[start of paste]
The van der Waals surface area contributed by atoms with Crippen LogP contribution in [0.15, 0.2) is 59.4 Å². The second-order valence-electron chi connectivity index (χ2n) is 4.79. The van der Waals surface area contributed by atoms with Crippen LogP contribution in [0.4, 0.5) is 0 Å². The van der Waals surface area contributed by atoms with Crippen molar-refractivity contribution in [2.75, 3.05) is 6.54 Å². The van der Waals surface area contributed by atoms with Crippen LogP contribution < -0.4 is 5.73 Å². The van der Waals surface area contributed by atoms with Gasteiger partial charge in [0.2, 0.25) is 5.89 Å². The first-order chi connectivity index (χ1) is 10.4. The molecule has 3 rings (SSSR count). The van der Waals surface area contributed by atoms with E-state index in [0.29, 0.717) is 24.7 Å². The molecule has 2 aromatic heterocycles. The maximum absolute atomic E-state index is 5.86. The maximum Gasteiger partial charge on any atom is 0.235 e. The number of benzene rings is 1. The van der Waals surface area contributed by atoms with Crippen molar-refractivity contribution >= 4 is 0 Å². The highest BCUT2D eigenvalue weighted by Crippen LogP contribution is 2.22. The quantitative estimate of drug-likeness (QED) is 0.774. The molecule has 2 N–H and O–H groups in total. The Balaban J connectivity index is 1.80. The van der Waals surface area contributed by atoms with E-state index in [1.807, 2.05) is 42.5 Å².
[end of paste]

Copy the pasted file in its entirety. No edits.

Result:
The van der Waals surface area contributed by atoms with Crippen LogP contribution in [0.15, 0.2) is 59.4 Å². The second-order valence-electron chi connectivity index (χ2n) is 4.79. The van der Waals surface area contributed by atoms with Crippen LogP contribution in [0.4, 0.5) is 0 Å². The van der Waals surface area contributed by atoms with Crippen molar-refractivity contribution in [2.75, 3.05) is 6.54 Å². The van der Waals surface area contributed by atoms with Crippen LogP contribution < -0.4 is 5.73 Å². The van der Waals surface area contributed by atoms with Gasteiger partial charge in [0.2, 0.25) is 5.89 Å². The first-order chi connectivity index (χ1) is 10.4. The molecule has 3 rings (SSSR count). The van der Waals surface area contributed by atoms with E-state index in [0.29, 0.717) is 24.7 Å². The molecule has 2 aromatic heterocycles. The maximum absolute atomic E-state index is 5.86. The maximum Gasteiger partial charge on any atom is 0.235 e. The number of benzene rings is 1. The van der Waals surface area contributed by atoms with Crippen molar-refractivity contribution >= 4 is 0 Å². The highest BCUT2D eigenvalue weighted by Crippen LogP contribution is 2.22. The quantitative estimate of drug-likeness (QED) is 0.774. The molecule has 2 N–H and O–H groups in total. The Balaban J connectivity index is 1.80. The van der Waals surface area contributed by atoms with E-state index in [1.807, 2.05) is 42.5 Å².